On April 15, 2015 the British Columbia Court of Appeal ("BCCA") released Saik'uz First Nation v Rio Tinto Alcan Inc.1 ("Saik'uz")
This decision holds significant implications for First Nations communities that assert constitutionally protected Aboriginal rights and title that have not yet been proven in court, recognized by treaty, or acknowledged by the Crown. The Court in Saik'uz holds that a First Nations claim in nuisance against a private party for harm to asserted Aboriginal rights and title should not be struck out as disclosing no reasonable cause of action.
The Court of Appeal's decision concerned an appeal by the Saik'uz and Stellat'en First Nations (the "First Nations") on the lower court's decision to strike its notice of civil claim as disclosing no reasonable cause of action.2 The First Nations brought claims against Rio Tinto in private nuisance, public nuisance, and breach of riparian rights based on interference with Aboriginal title, Aboriginal rights and proprietary interest in reserve lands. The First Nations alleged downstream impacts to fisheries resources and negative cultural impacts based on the diversion of water from the Kenney Dam, which was constructed in the early 1950s and operated pursuant to several agreements between Rio Tinto and the Province of British Columbia. The main mode of regulating the water levels in the Nechako Reservoir, created by the dam, is to release water from the reservoir that eventually makes its way to the Nechako River.
The Court of Appeal found that the lower court erred by striking the claims on the basis that they were brought before the Aboriginal rights were proven, because Aboriginal rights exist prior to their identification.3
The effect of the ruling by the chambers judge is to create a unique pre-requisite to the enforcement of Aboriginal title and other Aboriginal rights. Under this approach, these rights could only be enforced by an action if, prior to the commencement of the action, they have been declared by a court of competent jurisdiction or are accepted by the Crown. In my view, that would be justifiable only if Aboriginal title and other Aboriginal rights do not exist until they are so declared or recognized. However, the law is clear that they do exist prior to declaration or recognition. All that a court declaration or Crown acceptance does is to identify the exact nature and extent of the title or other rights.4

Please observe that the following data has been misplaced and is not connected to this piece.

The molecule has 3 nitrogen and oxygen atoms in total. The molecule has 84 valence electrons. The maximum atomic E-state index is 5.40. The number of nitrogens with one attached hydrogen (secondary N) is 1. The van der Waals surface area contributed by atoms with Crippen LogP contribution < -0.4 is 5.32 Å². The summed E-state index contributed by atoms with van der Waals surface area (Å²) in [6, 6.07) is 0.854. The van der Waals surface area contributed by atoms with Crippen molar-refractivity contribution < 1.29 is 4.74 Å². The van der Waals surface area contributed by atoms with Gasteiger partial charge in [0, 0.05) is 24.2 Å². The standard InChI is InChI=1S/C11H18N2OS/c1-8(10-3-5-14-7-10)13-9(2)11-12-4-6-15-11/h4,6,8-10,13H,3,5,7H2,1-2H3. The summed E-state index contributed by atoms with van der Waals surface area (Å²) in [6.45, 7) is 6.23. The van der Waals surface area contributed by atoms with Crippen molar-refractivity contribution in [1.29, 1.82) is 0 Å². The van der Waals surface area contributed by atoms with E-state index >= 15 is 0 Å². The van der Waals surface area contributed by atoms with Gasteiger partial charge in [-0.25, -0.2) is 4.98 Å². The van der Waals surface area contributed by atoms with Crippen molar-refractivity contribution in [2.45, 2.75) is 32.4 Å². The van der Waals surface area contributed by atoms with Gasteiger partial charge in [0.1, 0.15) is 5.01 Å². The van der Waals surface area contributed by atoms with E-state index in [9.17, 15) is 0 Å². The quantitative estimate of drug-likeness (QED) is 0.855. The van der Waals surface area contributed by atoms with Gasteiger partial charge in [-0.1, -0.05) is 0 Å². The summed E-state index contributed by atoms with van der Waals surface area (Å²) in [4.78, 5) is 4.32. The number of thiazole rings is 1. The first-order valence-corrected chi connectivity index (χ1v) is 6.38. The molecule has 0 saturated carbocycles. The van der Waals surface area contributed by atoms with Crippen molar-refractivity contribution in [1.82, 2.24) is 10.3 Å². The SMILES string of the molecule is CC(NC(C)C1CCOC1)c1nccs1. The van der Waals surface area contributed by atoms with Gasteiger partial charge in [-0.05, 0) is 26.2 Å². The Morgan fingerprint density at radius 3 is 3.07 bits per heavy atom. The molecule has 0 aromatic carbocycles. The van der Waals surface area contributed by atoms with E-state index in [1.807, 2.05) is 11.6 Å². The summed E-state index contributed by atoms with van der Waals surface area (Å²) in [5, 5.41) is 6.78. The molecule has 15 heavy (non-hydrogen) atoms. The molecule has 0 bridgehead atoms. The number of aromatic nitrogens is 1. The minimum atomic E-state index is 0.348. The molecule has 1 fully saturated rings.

The Court of Appeal found that First Nation litigants should be permitted to prove rights during the course of the action in order to succeed in the claim. The Court held that in the civil context, a litigant would be given an opportunity to prove the validity of a right that formed the basis of a claim for harm. The Court of Appeal analogized to a private claim in nuisance where a plaintiff holding a lease sued in nuisance, and where part of the trial process was a dispute about the validity of the plaintiff's lease. A plaintiff would normally be permitted to prove the validity of the lease as a part of proving the cause of action. The Court of Appeal found that "setting a separate standard for Aboriginal people before they can sue other parties in order to enforce their rights is not only lacking in principle but could also be argued to be inconsistent with the principle of equality under the Charter of Rights and Freedoms."5